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Resident Evil (2002)

by on 2011/01/13

I have an uneasy relationship with zombie movies . . . not the classy Val Lewton kind, but the gradual usurpers of the vampire throne. I’ve never decided whether they’re science fiction, horror, or some unholy union of both.

Despite its video game origins, I had no prejudice against Resident Evil when I began to watch it. I don’t believe games can be dismissed as artless, or that they can’t be transmediated with appropriate care. Just look at what’s happened with comic books.

What I failed to note, however, was its director, Paul W.S. Anderson, whom I also have nothing personal against, the creator of a particularly unpleasant piece I reviewed last year, Event HorizonResident Evil being a slight improvement over it could well be the very definition of faint praise.

Set in — or rather below — the fictional Raccoon City, U.S.A. at the start of the 21st century, the action begins in the Umbrella Corporation’s Hive, an underground research facility employing 500 people. In response to a lab accident, an artificial intelligence called the Red Queen seals the area and gasses the population to prevent a viral outbreak.

Hours later, a military squad is sent in to investigate. Along the way, they gather additional followers, including “Alice” (Milla Jovovich), who may be more than the scantily clad waif she appears to be but, her being amnesiac, nobody knows for sure.

More Day of the Dead (1985) than OutbreakResident Evil marks the traditional zombie checklist with its scientific jargon. The “infected” are the reanimated dead, unintelligent, relentlessly cannibalistic, vulnerable only to decapitation, and passing along their “T-Virus” through violence. In an unusual break with their cinematic evolution, these monsters move slowly. In fact, they are just about the slowest things here by any measure.

You see, this viewing experience is rarely deliberate; it shows far too much, far too soon. It’s less about dread than graphic excess. For some audiences, that kind of thing might suffice but, myself, I pine for the mystery of an Alien. Yes, we know where the story is going, but how we get there should be interesting.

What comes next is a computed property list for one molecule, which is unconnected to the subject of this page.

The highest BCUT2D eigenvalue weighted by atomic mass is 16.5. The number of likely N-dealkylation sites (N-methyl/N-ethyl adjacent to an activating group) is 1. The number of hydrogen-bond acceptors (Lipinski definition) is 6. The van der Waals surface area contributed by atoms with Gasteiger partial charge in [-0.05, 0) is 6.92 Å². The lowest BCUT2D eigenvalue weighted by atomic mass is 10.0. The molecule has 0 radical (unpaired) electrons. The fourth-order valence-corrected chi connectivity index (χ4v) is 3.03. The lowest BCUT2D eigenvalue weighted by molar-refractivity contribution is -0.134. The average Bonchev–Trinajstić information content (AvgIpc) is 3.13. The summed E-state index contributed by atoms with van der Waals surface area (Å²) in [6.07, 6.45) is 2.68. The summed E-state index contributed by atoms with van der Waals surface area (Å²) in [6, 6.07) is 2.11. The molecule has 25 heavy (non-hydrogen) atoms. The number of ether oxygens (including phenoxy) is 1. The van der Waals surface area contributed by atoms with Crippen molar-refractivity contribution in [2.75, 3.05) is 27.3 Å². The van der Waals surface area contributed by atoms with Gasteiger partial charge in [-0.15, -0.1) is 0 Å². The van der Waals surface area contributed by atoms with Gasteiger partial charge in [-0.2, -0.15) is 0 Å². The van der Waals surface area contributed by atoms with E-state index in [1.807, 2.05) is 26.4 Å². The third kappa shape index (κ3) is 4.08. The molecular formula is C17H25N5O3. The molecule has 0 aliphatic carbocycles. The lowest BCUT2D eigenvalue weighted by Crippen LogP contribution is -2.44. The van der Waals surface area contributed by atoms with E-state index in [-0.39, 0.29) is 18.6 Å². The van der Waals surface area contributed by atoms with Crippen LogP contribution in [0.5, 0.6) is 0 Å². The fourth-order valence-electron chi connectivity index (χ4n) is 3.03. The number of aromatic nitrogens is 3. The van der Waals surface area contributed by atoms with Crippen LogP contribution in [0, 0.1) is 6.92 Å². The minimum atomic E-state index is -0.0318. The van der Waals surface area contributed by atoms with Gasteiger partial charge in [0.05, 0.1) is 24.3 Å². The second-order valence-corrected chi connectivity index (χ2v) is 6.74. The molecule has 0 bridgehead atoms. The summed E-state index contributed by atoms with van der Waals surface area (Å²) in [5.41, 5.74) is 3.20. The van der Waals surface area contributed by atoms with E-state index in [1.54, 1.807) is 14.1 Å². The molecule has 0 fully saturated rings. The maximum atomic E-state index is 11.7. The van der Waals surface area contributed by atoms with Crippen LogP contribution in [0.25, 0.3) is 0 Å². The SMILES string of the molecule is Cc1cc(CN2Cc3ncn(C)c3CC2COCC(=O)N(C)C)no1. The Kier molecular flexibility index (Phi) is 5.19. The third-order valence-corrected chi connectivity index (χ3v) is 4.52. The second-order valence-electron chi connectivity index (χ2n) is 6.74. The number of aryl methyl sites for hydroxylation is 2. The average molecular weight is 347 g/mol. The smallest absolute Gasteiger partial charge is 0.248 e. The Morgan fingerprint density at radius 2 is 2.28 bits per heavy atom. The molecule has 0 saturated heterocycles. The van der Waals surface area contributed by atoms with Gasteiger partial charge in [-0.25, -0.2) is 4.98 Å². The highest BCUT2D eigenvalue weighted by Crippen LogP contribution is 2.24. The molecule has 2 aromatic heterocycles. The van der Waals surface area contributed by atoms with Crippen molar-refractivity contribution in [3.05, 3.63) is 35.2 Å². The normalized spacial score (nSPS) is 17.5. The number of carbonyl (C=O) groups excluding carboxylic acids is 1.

By “interesting” I don’t mean “choppy” or “painful”. The narrative flow is guilty of the former, telling its tale in vignettes along the way, though far less romantically than the word “vignette” suggests. The plot jumps between events, locations, and characters as if reels have gone missing. In their absence, a CAD-style 3D map pans and zooms around, a “tech” styled assistance in getting our bearings.

Whether the script is to blame or the editing, post-production must surely take the rap for the “painful” latter. Sound and fury literalized, Resident Evil is a student of the style over substance school, assuming you share its definition of “style”. An offering for neither the heart nor the mind, it’s all purely visceral, with gimmicky visuals, desperate cacophonies, and sensory over sensical every time. If it’s not quite as awful as Crank, then it’s close.

At the risk of seeming a milquetoast, I don’t believe this product has a soul. Everyone in it is — or begins as — a young and attractive ideal. Their lives are shallow, even worthless, unmourned by their survivors. Show me a character to care about, not just lust after. Show me anything in their world worth preserving. Are we meant to empathize with the vague anti-corporate sentiment, or the knee-jerk cliche of genetic experimentation?

While there’s nothing wrong with exploring either idea, in theory, they’re just more unbaked decorations in a whole already overstuffed with them. To once more paraphrase The Incredibles, when everything is special, nothing is.

Studies have shown some people respond to harsh sounds the way most respond to light music. Joyless, unpleasant, and never fun, Resident Evil is a distraction intended for them. At its worst, it’s tense, at best, adrenalizing. In truth, the scariest moment of all was the spilling of a coffee. I can see that in my kitchen for free.

* *

Rated 18A for lanugage, nudity, and violence

100 minutes

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